nice try, but having two layers of 5 is not the same as having one layer of 10. (good start but this problem is slightly -- just slightly -- more involved than the cube problem). Think logically.
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AkamaiBrah
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 [#permalink] New post 12 Aug 2003, 09:17
1*11*4!*4!

I consider two middle layers fully independent.
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 [#permalink] New post 12 Aug 2003, 11:11
stolyar wrote:
1*11*4!*4!

I consider two middle layers fully independent.


nope. think: what do I need to do the fill the 1st layer, then what do I need to do to fill the 2nd.
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AkamaiBrah
Former Senior Instructor, Manhattan GMAT and VeritasPrep
Vice President, Midtown NYC Investment Bank, Structured Finance IT
MFE, Haas School of Business, UC Berkeley, Class of 2005
MBA, Anderson School of Management, UCLA, Class of 1993

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 [#permalink] New post 13 Aug 2003, 07:32
AkamaiBrah wrote:
stolyar wrote:
1*11*4!*4!

I consider two middle layers fully independent.


nope. think: what do I need to do the fill the 1st layer, then what do I need to do to fill the 2nd.


One solution is:

assign color#1 to the top surface. There are now 11 other colors that can go on the bottom. For each of these 11 pairs, we need to fill two layers of 5 faces.

Lets fill the layer of 5 faces all adjacent to the top face. We have 10 colors to choose from so there are 10C5 ways to pick 5 colors. Since only the top and bottom were specified before, we started off with rotational symmetry, so there are 4! ways to distinctly color those 5 faces. Now we have 5 faces left and 5 colors. Since the 5 colors we just painted take away the rotation symmetry of the object, we now have 5! ways to paint the last 5 faces. So the answer is:

11 * 10C5 * 4! * 5! = 7983360

Method 2.

assign color#1 to the top surface. This time, lets color the 1st layer of 5 faces. There are 11C5 ways to pick 5 colors from 11 and 4! ways to paint them distinctly (we can rotate about the single top face). Now there are 6C5 ways to color the next 5 faces and 5! ways to make them distinct. The last face is completely determined by everything that happened before. Hence, there are 11C5 * 4! * 10C5 * 5! = 7983360.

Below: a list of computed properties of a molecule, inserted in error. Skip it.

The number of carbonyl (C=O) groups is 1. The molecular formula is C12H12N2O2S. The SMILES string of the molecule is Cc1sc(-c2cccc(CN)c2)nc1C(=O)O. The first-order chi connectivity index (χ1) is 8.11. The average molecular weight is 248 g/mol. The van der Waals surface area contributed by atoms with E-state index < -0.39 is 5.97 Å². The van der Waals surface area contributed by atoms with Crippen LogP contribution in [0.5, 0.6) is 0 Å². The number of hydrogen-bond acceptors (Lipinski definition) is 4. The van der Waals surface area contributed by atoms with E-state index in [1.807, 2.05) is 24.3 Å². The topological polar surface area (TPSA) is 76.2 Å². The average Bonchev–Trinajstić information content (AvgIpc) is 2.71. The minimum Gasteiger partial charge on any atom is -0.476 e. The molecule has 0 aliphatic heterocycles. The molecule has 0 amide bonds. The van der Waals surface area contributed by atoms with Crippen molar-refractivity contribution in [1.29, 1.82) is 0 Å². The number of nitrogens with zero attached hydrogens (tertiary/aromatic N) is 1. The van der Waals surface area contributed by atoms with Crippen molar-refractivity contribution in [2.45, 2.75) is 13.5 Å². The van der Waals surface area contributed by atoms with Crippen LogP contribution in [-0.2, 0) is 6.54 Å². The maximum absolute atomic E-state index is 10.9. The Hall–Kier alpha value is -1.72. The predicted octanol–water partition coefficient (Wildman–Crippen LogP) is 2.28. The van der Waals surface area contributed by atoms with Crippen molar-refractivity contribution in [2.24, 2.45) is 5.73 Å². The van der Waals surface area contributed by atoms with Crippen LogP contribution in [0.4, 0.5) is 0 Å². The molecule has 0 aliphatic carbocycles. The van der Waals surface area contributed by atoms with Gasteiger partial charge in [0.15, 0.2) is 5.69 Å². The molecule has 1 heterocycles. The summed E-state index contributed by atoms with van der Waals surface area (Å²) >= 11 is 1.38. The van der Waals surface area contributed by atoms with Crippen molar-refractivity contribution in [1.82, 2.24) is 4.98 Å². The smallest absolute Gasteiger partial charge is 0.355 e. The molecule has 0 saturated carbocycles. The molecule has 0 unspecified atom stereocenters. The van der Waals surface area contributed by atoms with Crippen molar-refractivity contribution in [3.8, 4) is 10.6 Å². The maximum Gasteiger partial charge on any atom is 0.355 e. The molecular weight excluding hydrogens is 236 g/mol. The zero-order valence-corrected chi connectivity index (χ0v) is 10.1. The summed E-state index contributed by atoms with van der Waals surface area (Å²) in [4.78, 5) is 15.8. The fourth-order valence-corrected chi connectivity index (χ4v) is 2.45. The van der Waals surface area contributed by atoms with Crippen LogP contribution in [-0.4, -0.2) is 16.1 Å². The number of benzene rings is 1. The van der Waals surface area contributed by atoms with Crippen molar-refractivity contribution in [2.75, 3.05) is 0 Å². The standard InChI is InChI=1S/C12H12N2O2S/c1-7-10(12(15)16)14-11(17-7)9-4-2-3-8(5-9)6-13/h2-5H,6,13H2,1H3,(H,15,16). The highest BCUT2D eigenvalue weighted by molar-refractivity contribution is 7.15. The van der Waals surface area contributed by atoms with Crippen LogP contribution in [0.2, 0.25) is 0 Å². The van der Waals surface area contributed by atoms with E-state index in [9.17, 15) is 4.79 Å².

Method 3.

Imagine the dodecahefron completely painted with color #1 being on the top face. Well, looking straight down, you can see that there are 5 ways to rotate the object keeping the color#1 face on top. Since there are 12 faces, there are 12x5 = 60 different positions for each distinct pattern.

Since there are 12 faces, there are 12! total different patterns, but every 60 of them are the same distinct pattern, so the answer is 12!/60 = 7983360.
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AkamaiBrah
Former Senior Instructor, Manhattan GMAT and VeritasPrep
Vice President, Midtown NYC Investment Bank, Structured Finance IT
MFE, Haas School of Business, UC Berkeley, Class of 2005
MBA, Anderson School of Management, UCLA, Class of 1993

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 [#permalink] New post 13 Aug 2003, 08:00
Alas, we all disappointed you.
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 [#permalink] New post 13 Aug 2003, 08:09
stolyar wrote:
Alas, we all disappointed you.


Nah. These are really tough. Took me years to get good at this stuff. Plus, I'm a mathematical finance guy, so I had to study this crap in school.

:)

feel better?
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AkamaiBrah
Former Senior Instructor, Manhattan GMAT and VeritasPrep
Vice President, Midtown NYC Investment Bank, Structured Finance IT
MFE, Haas School of Business, UC Berkeley, Class of 2005
MBA, Anderson School of Management, UCLA, Class of 1993

  [#permalink] 13 Aug 2003, 08:09